As inventive as the iPhone 14 Pro is, the regular iPhone 14 is a bit of a swing and a miss. Many of us believed that the larger iPhone 14 Plus would be a huge hit, but reports indicate that the device — with last year’s system on a chip and an even older industrial design — isn’t selling well. The 14 Plus’ struggle in the market is probably not enough to soothe the tears of iPhone mini fans. I expect something to give here, with the iPhone 15 being more attractive than the 14 has proven to be.
Oh, and hopefully this is the last crop of iPhones with Lighting. USB-C is here to stay, and I don’t even mind if Apple claims faster file transfers for things like 4K ProRes video as a reason for the switch.
Stop me if you’ve heard this before, but the iPad lineup is a mess. The 10th-generation iPad and M1 iPad Air make the M2-powered 11-inch iPad Pro seem both expensive and redundant. Rumors indicate the iPad Pro is going to go up in size at some point, and I suspect the 11-inch will go away at that point.
Besides the cost/price confusion in the iPad line, the mis-match of features between the various products makes me think that something in Apple’s plans derailed over the last couple of years. I can’t imagine it was the initial plan to ship the 10th-generation iPad with its function keys and its camera-on-the-correct-side, all just to sell it with the first-generation Apple Pencil. And why didn’t the iPad Pro get some of these changes when it got bumped to the M2? Something doesn’t add up here.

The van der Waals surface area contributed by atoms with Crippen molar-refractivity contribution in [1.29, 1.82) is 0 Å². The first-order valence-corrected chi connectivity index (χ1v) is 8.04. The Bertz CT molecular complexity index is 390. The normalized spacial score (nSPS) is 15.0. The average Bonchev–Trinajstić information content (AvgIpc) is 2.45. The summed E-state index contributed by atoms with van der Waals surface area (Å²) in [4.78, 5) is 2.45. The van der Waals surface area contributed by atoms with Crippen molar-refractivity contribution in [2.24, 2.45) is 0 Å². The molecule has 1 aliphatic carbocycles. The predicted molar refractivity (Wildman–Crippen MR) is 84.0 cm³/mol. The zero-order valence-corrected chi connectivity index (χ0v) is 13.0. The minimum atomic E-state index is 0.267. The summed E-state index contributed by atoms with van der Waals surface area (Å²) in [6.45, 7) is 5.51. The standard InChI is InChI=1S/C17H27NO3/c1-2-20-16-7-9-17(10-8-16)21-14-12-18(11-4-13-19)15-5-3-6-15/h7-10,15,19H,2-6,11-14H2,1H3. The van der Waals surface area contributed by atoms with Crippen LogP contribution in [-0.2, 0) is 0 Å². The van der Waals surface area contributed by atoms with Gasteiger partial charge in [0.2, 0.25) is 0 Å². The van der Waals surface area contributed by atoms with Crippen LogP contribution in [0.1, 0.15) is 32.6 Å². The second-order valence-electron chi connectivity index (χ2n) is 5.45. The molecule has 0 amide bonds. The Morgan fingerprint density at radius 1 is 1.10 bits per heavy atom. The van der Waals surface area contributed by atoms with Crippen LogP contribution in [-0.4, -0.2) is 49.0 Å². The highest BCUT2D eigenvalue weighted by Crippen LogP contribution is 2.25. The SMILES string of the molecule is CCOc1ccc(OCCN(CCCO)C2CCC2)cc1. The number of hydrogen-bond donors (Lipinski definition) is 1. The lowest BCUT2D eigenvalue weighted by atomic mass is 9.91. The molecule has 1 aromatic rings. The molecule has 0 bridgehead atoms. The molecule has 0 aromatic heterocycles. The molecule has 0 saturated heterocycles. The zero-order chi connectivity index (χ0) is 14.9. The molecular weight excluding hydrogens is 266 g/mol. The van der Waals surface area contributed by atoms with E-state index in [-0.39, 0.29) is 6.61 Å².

Then there’s iOS 16 and Stage Manager. Lots of digital ink has been spilled on the subject, and I think it’s clear that Apple missed the mark with this new feature. It should have spent more time incubating within the company before shipping as the hot mess it still is as of iPadOS 16.2. iPad power users simply deserve better.
Apple Watch: 4/5; Wearables: 4/5
The Apple Watch Ultra is the biggest departure from the original’s design that we’ve seen so far, at least in terms of physical design. I’ve been wearing mine daily since it shipped and truly love its combination of larger size, incredible battery life and rugged construction. It’s a beast, and it’s the first time in years that I’ve been tempted to leave my Apple Watch on the charger some days. Sure, watchOS could take better advantage of the larger screen, but the same could be said for iOS, so I’m willing to mostly overlook it.